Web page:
Hepatitis A, Immunogenicity, Killed/inactivated vaccine, Live vaccine
Citation Information :
Trivedi C, Marathe S, Bhat N, Karadkhele A, Puppalwar G, Jain R. Clinician's Perspective on the Use of Hepatitis A Vaccine in Indian Children. Pediatr Inf Dis 2019; 1 (4):148-153.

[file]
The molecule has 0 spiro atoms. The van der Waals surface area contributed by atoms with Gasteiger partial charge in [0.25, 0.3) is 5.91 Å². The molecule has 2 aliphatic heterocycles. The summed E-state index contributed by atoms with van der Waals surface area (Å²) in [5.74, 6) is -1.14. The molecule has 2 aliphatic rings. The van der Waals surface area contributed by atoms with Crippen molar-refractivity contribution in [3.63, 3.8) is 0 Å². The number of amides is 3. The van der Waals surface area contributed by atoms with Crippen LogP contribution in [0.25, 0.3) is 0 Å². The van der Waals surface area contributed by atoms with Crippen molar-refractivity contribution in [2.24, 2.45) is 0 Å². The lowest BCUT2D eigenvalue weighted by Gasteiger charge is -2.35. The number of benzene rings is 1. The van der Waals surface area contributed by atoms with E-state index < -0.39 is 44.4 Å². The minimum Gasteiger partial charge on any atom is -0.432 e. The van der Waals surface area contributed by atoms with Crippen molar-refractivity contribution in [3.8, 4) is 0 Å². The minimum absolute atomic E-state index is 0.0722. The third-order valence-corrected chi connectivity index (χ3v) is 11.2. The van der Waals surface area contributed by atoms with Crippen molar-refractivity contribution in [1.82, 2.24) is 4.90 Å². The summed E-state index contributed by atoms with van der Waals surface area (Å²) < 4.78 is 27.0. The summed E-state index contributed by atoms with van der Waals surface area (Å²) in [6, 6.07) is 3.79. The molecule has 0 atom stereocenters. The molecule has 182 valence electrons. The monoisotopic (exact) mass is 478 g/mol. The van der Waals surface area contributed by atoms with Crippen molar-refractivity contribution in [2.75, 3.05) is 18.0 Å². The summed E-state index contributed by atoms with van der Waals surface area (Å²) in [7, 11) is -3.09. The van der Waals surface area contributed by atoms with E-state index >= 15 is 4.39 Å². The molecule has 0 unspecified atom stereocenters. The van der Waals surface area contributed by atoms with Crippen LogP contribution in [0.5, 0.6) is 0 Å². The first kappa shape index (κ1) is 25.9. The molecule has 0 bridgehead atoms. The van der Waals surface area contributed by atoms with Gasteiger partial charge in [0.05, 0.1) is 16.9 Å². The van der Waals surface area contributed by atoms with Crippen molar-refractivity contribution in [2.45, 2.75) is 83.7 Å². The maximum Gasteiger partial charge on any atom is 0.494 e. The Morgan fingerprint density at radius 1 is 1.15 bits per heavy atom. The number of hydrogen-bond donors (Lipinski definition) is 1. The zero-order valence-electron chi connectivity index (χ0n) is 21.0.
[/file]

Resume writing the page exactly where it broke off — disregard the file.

Hepatitis A, a waterborne endemic disease, is an important cause of acute viral liver disease in Indian children. Although self-limiting in most cases, hepatitis A can rarely cause life-threatening acute hepatic failure. It is the most common attributable cause for acute liver failure in children in countries of high endemicity. Changing epidemiology of hepatitis A in India has resulted in the coexistence of heterogeneous pockets of exposed and unexposed individuals in different social classes and regions. Epidemiological transition has also resulted in higher risk of hepatitis A infection and complications in older children and adults. Vaccines are the time tested and effective measures for prevention of hepatitis A infection; however, despite available vaccines, hepatitis A remains an important public health problem in India because of low vaccination coverage. Currently, two types of vaccines are available for prevention of hepatitis A: live attenuated vaccine and killed/inactivated vaccines. Live vaccine provides robust and long-term immunogenicity due to both humoral and cellular responses, unlike mostly humoral response with killed vaccines. Differences also exist in the schedule and route of administration of these vaccines. Live attenuated vaccine is administered subcutaneously and offers several advantages over killed vaccine including convenience, potential for better compliance, less cost due to single-dose administration and less pain. In patients with bleeding disorder, subcutaneous administration can result in less chances of bleeding when compared with intramuscular administration. Moreover, published long-term immunogenicity data in Indian subjects are available only with live vaccine. In this article, we discuss the clinician's perspective on the use of hepatitis A vaccine in Indian children.
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